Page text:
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Spartans were the full citizens of Sparta . They called themselves Ὅμοιοι (Homoioi), which means as much as the same is .

During the heyday of Sparta in the 6th century BC They numbered about 8,000 men in BC, but this number decreased after the Persian Wars . They were a ruling minority with a population of the Lacedaemonian state of around 50,000 (excluding slaves). It was therefore a catastrophe if several hundred Spartians perished in a single battle, as in the Battle of Thermopylae or the Battle of Leuktra, or were captured, as on Sphakteria in the Peloponnesian War . In the 3rd century BC The number was barely 1000 men.

Education of the Spartans

The Spartan upbringing ( agoge ) was characterized by hardening, martial arts, discipline and the prohibition of all comforts that make life easier. The upbringing was strict. However, only a few specific details are known, as only later sources report on them and these probably in some cases quite deliberately represented an “ideal” and thus distorted reality. The girls were also brought up to be tough and to have control over their bodies, because it was believed that only strong women would give birth to strong children.

A newborn Spartiat was subjected to a strict selection before the Gerusia , the Spartan council of elders. The Gerusia decided whether he had the qualities of a future full citizen and whether he could stay alive. If the child was found to be unable to survive, they were abandoned or plunged off a cliff into the sea.

Up to the age of 7 or 8, boys and girls lived with their parents, then the boys were taken into a "flock", a group of their own age who had to unconditionally obey their commander.

Everyday life in such a community was marked by brutal hardening, while they also learned to read and write at the same time, but (very hard) physical training was preferred. At the age of 14, the "basic training" was over, but the physical drill continued. The goal was to maintain the military capability of the community, so the men were in almost permanent military training.

One form of training consisted of young Spartians stealing food in a competition. Anyone caught doing this was beaten for being too clumsy and for getting caught. Disobedience and offenses were also punished with beatings. They were also taught the art of debate. Your speeches should be as factual and short as possible. The expression “ laconic speech” is still used today .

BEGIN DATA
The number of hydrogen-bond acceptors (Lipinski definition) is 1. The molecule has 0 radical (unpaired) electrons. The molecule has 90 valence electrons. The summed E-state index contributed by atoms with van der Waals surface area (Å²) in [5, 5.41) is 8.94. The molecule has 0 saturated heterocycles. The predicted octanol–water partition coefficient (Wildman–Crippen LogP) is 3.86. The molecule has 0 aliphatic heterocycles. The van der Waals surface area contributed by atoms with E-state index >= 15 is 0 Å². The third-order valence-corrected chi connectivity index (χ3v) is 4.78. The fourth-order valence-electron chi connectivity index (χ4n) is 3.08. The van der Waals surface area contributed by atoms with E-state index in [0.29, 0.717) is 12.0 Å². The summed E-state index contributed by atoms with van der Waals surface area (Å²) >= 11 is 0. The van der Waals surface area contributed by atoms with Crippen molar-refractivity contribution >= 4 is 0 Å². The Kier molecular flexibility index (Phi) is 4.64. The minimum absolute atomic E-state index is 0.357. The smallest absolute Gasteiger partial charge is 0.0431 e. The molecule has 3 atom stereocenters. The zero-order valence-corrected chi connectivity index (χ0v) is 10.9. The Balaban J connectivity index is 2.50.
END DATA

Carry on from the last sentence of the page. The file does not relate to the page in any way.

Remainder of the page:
The youth education lasted until the age of 18, even if the men were barracked until they were 30 and only then received full citizenship. The agoge supposedly ended with a ritual whereby the young men had their first real serious combat experience by attacking the helots . However, reports of this kind are only passed on from a later time, so that their truthfulness cannot be clarified without any problems.

Now the Spartians were accepted into so-called dining societies, the Syssitien (but there were similar dining communities in other parts of Greece). A food community, from which one could also be expelled if one was unable to raise one's contributions (in kind and probably also money) to the community, usually consisted of 15 men. The Syssitia also played an important social role, because in them the Spartians could debate current issues. Military service in the Spartan army was required up to the age of 60.

The girls also trained at an early age, because their task should be to bear as many children as possible who conform to the Spartan guidelines. However, they were also carefully instructed by their mother, who played a special role in the household due to the husband's long absence. The men, in turn, were encouraged to marry and have children, but the birth rate dropped dramatically over time.

See also


Individual evidence

  1. Thucydides : The Peloponnesian War. Reclam, Stuttgart 2002, ISBN 3-15-001808-0 , p. 850 (translated and edited by Helmut Vretska and Werner Rinner).
  2. ^ Ernst Baltrusch: Sparta. Munich 1998, p. 30.
  3. ^ Ernst Baltrusch: Sparta. Munich 1998, pp. 15 and 31.
  4. Donald Kagan : The Peloponnesian War. Athens and Sparta in Savage Conflict 431-404 BC. HarperCollins, London 2003, ISBN 0-00-711505-9 , p. 4 (first published in the USA by Penguin Putnam 2003).